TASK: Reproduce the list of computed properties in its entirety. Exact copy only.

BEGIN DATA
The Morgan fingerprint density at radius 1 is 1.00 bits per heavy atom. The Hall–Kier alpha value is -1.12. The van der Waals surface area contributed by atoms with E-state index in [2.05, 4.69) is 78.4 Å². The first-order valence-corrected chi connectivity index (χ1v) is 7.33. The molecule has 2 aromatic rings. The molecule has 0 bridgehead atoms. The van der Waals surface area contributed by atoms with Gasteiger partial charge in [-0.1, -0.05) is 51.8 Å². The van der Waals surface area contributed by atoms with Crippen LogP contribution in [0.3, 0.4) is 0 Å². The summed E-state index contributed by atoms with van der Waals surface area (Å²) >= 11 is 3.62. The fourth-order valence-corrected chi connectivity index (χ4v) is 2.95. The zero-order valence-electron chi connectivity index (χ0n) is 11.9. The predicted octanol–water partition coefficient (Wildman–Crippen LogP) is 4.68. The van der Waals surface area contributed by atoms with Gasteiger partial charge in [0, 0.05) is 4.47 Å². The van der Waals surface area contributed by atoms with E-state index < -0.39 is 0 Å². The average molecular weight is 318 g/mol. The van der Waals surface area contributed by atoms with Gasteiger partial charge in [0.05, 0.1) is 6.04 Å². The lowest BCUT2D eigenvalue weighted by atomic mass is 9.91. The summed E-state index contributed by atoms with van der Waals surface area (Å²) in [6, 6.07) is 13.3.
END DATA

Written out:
The Morgan fingerprint density at radius 1 is 1.00 bits per heavy atom. The Hall–Kier alpha value is -1.12. The van der Waals surface area contributed by atoms with E-state index in [2.05, 4.69) is 78.4 Å². The first-order valence-corrected chi connectivity index (χ1v) is 7.33. The molecule has 2 aromatic rings. The molecule has 0 bridgehead atoms. The van der Waals surface area contributed by atoms with Gasteiger partial charge in [-0.1, -0.05) is 51.8 Å². The van der Waals surface area contributed by atoms with Crippen LogP contribution in [0.3, 0.4) is 0 Å². The summed E-state index contributed by atoms with van der Waals surface area (Å²) >= 11 is 3.62. The fourth-order valence-corrected chi connectivity index (χ4v) is 2.95. The zero-order valence-electron chi connectivity index (χ0n) is 11.9. The predicted octanol–water partition coefficient (Wildman–Crippen LogP) is 4.68. The van der Waals surface area contributed by atoms with Gasteiger partial charge in [0, 0.05) is 4.47 Å². The van der Waals surface area contributed by atoms with E-state index < -0.39 is 0 Å². The average molecular weight is 318 g/mol. The van der Waals surface area contributed by atoms with Gasteiger partial charge in [0.05, 0.1) is 6.04 Å². The lowest BCUT2D eigenvalue weighted by atomic mass is 9.91. The summed E-state index contributed by atoms with van der Waals surface area (Å²) in [6, 6.07) is 13.3.